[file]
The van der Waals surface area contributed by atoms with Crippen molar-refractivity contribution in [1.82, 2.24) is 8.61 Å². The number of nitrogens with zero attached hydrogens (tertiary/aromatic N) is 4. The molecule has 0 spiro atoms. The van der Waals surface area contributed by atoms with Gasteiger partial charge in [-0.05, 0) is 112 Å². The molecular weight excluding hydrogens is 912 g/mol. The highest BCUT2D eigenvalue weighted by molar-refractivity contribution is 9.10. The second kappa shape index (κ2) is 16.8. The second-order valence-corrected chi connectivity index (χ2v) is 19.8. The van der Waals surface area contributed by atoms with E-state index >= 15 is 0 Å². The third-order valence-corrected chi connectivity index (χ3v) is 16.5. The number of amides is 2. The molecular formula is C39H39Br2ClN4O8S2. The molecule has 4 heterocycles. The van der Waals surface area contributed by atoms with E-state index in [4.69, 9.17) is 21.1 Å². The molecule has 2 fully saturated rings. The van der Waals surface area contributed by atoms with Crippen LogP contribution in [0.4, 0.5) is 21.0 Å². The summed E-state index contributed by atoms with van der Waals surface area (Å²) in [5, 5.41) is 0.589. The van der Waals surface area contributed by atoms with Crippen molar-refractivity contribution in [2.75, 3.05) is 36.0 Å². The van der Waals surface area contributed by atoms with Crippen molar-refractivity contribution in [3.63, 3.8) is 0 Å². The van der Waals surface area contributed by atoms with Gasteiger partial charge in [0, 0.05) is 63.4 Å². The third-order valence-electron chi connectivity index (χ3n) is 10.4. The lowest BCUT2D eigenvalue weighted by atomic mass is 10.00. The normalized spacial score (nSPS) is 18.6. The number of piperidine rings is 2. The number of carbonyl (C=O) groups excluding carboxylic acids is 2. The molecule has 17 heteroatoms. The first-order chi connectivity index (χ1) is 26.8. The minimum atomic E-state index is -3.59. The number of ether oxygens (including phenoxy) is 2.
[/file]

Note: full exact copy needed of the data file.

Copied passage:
The van der Waals surface area contributed by atoms with Crippen molar-refractivity contribution in [1.82, 2.24) is 8.61 Å². The number of nitrogens with zero attached hydrogens (tertiary/aromatic N) is 4. The molecule has 0 spiro atoms. The van der Waals surface area contributed by atoms with Gasteiger partial charge in [-0.05, 0) is 112 Å². The molecular weight excluding hydrogens is 912 g/mol. The highest BCUT2D eigenvalue weighted by molar-refractivity contribution is 9.10. The second kappa shape index (κ2) is 16.8. The second-order valence-corrected chi connectivity index (χ2v) is 19.8. The van der Waals surface area contributed by atoms with E-state index >= 15 is 0 Å². The third-order valence-corrected chi connectivity index (χ3v) is 16.5. The number of amides is 2. The molecular formula is C39H39Br2ClN4O8S2. The molecule has 4 heterocycles. The van der Waals surface area contributed by atoms with E-state index in [4.69, 9.17) is 21.1 Å². The molecule has 2 fully saturated rings. The van der Waals surface area contributed by atoms with Crippen LogP contribution in [0.4, 0.5) is 21.0 Å². The summed E-state index contributed by atoms with van der Waals surface area (Å²) in [5, 5.41) is 0.589. The van der Waals surface area contributed by atoms with Crippen molar-refractivity contribution in [2.75, 3.05) is 36.0 Å². The van der Waals surface area contributed by atoms with Crippen molar-refractivity contribution in [3.63, 3.8) is 0 Å². The van der Waals surface area contributed by atoms with Gasteiger partial charge in [0, 0.05) is 63.4 Å². The third-order valence-electron chi connectivity index (χ3n) is 10.4. The lowest BCUT2D eigenvalue weighted by atomic mass is 10.00. The normalized spacial score (nSPS) is 18.6. The number of piperidine rings is 2. The number of carbonyl (C=O) groups excluding carboxylic acids is 2. The molecule has 17 heteroatoms. The first-order chi connectivity index (χ1) is 26.8. The minimum atomic E-state index is -3.59. The number of ether oxygens (including phenoxy) is 2.